Gross national income up by 10.2% over the previous year

The amount of the gross national income is the one that affects the amount of contribution that Slovenia pays into the European budget. In 2021, it amounted to EUR 51,471 million, which is 10.2% more than a year earlier.

Tables with the latest data are available in the SiStat Database.

Net lending (+) / net borrowing (-) by institutional sector, Slovenia, current prices
Net lending (+) / net borrowing (-) by institutional sector, Slovenia, current prices
Gross investment rate of non-financial corporations, Slovenia, EU-27, euro area
Gross investment rate of non-financial corporations, Slovenia, EU-27, euro area
Gross household saving rate, Slovenia, EU-27, euro area
Gross household saving rate, Slovenia, EU-27, euro area
This release presents data for the household sector together with the sector of non-profit institutions serving households (NPISH). For the sake of comparability with the EU-27 indicator and the euro area indicator, we take into account households together with the NPISH when calculating the indicator of the gross household saving rate. The saving rates for the EU-27 and the euro area are only available for both sectors together. The value of NPISH data has a small, negligible impact on the total value with households.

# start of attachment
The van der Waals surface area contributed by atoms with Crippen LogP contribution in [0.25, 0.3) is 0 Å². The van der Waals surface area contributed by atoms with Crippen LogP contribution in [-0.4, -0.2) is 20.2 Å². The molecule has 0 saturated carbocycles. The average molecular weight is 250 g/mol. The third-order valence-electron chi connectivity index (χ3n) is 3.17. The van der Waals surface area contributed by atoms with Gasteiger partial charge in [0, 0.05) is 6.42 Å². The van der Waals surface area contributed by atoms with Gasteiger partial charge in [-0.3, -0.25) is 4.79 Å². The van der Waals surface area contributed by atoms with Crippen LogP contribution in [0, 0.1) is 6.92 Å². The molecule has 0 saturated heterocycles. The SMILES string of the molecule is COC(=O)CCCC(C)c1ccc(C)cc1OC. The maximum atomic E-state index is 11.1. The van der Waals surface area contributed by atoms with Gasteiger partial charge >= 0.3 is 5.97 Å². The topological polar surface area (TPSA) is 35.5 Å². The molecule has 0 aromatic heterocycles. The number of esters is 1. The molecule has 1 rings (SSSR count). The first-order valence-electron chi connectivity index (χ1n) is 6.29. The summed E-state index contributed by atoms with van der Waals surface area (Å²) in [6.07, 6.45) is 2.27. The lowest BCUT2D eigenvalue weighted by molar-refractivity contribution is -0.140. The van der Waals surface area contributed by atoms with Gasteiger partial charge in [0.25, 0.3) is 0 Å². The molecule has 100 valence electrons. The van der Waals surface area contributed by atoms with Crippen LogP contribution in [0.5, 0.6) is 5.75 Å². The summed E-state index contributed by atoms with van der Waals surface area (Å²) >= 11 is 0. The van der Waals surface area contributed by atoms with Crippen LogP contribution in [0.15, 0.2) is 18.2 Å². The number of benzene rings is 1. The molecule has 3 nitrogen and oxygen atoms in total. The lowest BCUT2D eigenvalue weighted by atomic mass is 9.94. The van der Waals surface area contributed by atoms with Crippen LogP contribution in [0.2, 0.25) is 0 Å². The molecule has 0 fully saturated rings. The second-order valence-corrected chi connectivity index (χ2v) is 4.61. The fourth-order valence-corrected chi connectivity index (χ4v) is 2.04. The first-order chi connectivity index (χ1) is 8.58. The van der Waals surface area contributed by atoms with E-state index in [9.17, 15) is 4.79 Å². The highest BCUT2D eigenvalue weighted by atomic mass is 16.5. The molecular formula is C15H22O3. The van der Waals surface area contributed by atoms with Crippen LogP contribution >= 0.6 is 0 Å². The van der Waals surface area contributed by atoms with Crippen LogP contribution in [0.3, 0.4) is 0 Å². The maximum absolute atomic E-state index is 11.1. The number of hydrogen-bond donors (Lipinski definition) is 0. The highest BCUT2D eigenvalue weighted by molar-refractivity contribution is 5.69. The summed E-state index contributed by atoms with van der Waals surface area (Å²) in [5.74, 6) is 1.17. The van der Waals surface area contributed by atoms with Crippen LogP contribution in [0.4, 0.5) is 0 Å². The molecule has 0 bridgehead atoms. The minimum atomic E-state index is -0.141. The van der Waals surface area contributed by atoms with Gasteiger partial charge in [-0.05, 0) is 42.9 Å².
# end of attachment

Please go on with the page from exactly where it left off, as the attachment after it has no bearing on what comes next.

In accordance with the regular revision of GDP, government accounts and the rest of the world accounts, we are also publishing revised annual non-financial sector accounts for the 2018–2020 period.

When making use of the data and information of the Statistical Office of the Republic of Slovenia, always add: "Source: SURS". More: Copyright.